Situated in the heart of Nunavik, the Isuarsivik Regional Recovery Centre was built as a home for resilience, healing, and hope. Founded in 1995 with the support of Makivvik and Johnny Adams, the mayor of the northern village of Kuujjuaq, this remarkable institution has evolved over the years to become a lifeline for the Inuit community.

The journey of Isuarsivik began with a recognition of the need for a dedicated recovery centre in Nunavik. The centre is one of the only inpatient recovery facilities in the region, catering exclusively to James Bay and Northern Quebec Agreement (JBNQA) beneficiaries, which includes the Inuit of Nunavik and their loved ones.

Initially established in 1995 as a response to the escalating needs for culturally sensitive programs offered in Inuktitut and English, Isuarsivik began its journey in a modest facility built in 1942. This initial facility had just three bedrooms and a capacity of nine guests at a time.

As the needs of the region continued to grow, so did the aspirations of Isuarsivik. In 2016, the Board of Directors adopted a Development Plan, which envisioned the construction of a new facility, one that could not only increase the capacity to welcome more guests but also offer new in-house programs and services, with a particular focus on supporting families and pregnant women. Simultaneously, the centre expanded its continued care services to provide community-based support across the region.

The year 2022 marked another significant milestone when Isuarsivik embarked on an ambitious recruitment campaign, titled ‘Ilaugitsi.’ This successful campaign garnered over 200 candidates, filling 27 vacant positions required to offer the new services in the expanded facility. In January 2023, Isuarsivik finally moved into its new building, accompanied by the acquisition of two additional fourplexes for staff.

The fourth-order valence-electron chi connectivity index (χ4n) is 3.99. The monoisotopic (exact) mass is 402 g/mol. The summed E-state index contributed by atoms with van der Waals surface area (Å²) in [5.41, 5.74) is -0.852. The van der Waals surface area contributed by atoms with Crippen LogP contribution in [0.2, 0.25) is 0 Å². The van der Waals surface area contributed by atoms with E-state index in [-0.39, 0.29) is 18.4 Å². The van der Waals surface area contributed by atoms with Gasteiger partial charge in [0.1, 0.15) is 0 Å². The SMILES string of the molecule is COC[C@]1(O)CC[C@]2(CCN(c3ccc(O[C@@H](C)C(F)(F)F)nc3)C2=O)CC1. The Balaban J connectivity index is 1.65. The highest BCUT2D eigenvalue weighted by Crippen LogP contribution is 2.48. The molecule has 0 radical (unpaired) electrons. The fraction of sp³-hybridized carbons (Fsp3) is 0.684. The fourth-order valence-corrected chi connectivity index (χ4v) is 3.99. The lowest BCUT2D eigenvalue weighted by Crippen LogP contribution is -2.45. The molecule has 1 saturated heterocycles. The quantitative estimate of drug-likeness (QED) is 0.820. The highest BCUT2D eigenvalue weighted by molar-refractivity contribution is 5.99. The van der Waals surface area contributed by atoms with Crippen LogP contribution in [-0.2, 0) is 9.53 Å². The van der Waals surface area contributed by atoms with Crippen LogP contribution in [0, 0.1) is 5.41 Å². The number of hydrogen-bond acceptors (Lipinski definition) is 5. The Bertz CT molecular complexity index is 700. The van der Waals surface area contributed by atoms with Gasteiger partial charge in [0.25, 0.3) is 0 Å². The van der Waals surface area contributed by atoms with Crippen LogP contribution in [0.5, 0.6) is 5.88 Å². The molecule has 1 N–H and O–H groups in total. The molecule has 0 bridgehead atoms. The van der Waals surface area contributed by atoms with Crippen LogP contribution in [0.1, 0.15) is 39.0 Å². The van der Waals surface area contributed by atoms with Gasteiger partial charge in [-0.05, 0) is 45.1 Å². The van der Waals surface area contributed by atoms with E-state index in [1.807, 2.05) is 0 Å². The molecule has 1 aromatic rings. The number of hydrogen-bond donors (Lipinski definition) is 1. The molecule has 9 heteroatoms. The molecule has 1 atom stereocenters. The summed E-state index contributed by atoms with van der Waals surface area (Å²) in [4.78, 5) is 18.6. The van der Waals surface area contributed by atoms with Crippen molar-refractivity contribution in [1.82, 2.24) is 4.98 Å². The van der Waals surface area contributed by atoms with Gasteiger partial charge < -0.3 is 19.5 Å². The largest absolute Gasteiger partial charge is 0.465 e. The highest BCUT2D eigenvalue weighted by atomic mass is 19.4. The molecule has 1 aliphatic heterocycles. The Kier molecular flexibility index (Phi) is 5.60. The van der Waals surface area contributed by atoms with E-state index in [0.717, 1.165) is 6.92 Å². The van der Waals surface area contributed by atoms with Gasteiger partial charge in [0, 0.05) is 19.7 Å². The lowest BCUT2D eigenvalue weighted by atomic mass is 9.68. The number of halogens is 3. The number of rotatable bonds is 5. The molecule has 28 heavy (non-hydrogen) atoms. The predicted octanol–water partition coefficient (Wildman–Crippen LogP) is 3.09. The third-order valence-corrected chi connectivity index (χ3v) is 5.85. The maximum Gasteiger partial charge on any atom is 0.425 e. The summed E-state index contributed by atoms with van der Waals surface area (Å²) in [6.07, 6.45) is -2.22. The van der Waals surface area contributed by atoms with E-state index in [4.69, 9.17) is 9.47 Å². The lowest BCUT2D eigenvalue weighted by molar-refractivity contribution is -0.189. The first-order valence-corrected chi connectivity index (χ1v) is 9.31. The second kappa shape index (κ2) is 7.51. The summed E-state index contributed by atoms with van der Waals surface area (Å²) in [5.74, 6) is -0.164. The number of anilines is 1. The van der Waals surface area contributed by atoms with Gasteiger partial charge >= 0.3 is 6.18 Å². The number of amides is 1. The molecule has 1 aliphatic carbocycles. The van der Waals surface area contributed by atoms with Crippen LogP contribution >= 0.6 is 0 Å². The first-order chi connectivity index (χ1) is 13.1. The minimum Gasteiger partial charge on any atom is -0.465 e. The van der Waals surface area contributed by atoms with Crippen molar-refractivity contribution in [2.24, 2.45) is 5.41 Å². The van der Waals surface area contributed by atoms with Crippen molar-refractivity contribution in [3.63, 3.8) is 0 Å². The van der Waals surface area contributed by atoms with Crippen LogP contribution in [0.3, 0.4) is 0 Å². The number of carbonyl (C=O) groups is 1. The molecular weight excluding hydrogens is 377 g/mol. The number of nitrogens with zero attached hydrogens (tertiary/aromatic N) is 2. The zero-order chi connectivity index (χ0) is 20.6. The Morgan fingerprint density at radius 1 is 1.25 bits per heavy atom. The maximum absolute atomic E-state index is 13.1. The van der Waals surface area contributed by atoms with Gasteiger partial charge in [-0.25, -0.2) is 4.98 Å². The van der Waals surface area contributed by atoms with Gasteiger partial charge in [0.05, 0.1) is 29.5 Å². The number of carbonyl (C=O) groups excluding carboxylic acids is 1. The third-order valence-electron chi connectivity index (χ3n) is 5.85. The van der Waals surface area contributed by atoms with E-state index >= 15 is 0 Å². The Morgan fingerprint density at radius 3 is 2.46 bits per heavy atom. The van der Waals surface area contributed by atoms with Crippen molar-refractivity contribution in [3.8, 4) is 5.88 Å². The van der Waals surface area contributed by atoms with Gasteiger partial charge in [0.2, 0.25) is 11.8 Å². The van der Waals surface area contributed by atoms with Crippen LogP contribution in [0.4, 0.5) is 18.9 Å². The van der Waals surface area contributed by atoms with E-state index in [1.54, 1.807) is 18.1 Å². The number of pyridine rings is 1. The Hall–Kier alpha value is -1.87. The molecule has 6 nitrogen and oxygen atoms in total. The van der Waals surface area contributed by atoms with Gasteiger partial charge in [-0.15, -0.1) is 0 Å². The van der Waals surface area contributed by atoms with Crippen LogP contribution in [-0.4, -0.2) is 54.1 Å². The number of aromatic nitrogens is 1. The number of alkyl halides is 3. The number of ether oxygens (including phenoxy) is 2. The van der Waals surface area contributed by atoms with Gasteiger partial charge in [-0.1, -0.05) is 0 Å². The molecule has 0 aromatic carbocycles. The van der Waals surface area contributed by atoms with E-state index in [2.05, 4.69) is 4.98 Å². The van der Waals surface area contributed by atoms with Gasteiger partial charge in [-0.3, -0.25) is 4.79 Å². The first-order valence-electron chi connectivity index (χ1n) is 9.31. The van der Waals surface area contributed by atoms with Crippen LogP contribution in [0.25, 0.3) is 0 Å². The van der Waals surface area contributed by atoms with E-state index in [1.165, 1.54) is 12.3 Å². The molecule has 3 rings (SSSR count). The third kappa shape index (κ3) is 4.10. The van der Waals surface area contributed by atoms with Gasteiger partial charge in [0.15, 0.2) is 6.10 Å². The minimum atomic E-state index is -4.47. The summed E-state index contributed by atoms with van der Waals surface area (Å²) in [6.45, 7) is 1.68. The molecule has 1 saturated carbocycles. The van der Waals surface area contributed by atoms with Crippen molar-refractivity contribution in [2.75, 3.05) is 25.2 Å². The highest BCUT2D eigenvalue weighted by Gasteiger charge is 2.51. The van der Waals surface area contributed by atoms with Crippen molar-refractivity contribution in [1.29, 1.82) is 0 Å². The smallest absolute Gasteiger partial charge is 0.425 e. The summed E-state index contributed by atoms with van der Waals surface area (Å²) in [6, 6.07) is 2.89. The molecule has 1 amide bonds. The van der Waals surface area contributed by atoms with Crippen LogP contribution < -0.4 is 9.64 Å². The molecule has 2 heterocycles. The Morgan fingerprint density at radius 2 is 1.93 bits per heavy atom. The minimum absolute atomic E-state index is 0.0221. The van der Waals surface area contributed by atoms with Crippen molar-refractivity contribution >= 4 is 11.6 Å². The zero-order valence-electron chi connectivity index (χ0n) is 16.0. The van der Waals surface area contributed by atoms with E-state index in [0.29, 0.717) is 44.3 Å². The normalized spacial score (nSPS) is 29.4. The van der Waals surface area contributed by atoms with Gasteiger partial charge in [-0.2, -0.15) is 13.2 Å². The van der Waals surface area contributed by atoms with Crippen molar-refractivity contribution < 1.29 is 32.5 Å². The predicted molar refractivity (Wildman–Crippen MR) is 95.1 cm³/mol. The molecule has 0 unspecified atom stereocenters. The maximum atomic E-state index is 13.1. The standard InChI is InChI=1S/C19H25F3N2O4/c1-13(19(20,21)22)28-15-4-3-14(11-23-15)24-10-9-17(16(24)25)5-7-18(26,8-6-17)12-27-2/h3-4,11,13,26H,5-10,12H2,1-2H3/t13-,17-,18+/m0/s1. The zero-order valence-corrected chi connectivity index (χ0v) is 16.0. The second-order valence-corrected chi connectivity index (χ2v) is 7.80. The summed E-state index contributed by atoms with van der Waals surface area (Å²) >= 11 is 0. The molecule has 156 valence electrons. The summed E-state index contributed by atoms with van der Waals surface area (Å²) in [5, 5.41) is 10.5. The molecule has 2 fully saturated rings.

Nunavik, one of Canada’s four Inuit regions located in the northernmost part of Quebec, is home to 14 communities, with a combined population of 14,045 inhabitants as of the 2021 census. Isuarsivik’s mission is clear: to deliver holistic and culturally sensitive healing programs for Nunavimmiut, enhancing their inner strength and overall well-being.

“Isuarsivik is hopeful to contribute to reducing stigma associated with addictions and the harm associated with substance use,” says David Forrest, President of the Board of Directors. “By being more visible and present at the local and regional level, Isuarsivik wishes to encourage more individuals to seek help and support without fear of judgment.”

The centre serves all JBNQA beneficiaries and their loved ones, regardless of where they reside within Nunavik. While Isuarsivik’s base is in Kuujjuaq, those interested in in-house services must travel there. However, the centre also maintains Continued Care Counsellors in other communities such as Kangirsuk and Puvirnituq. These community-based counselors provide pre-care and post-care services to individuals seeking support associated with substance use.

A Brighter Future

Isuarsivik’s overarching mission revolves around delivering two main categories of services: In-house Services and Continued Care Services.

The centrepiece of their in-house offerings is the 8-Week Collective Recovery Program. This program focuses on trauma recovery with a perspective of harm reduction, trauma-informed care, and cultural safety, and is open to individuals, families, and pregnant individuals. Importantly, this program incorporates healing on the land, connecting guests with the natural environment through activities like hunting, fishing, and berry picking, all while fostering a deep connection with Inuit culture and identity.

Continued Care Services encompass pre-care and aftercare services, as well as detention and community support services, creating a comprehensive support network for those on their healing journey.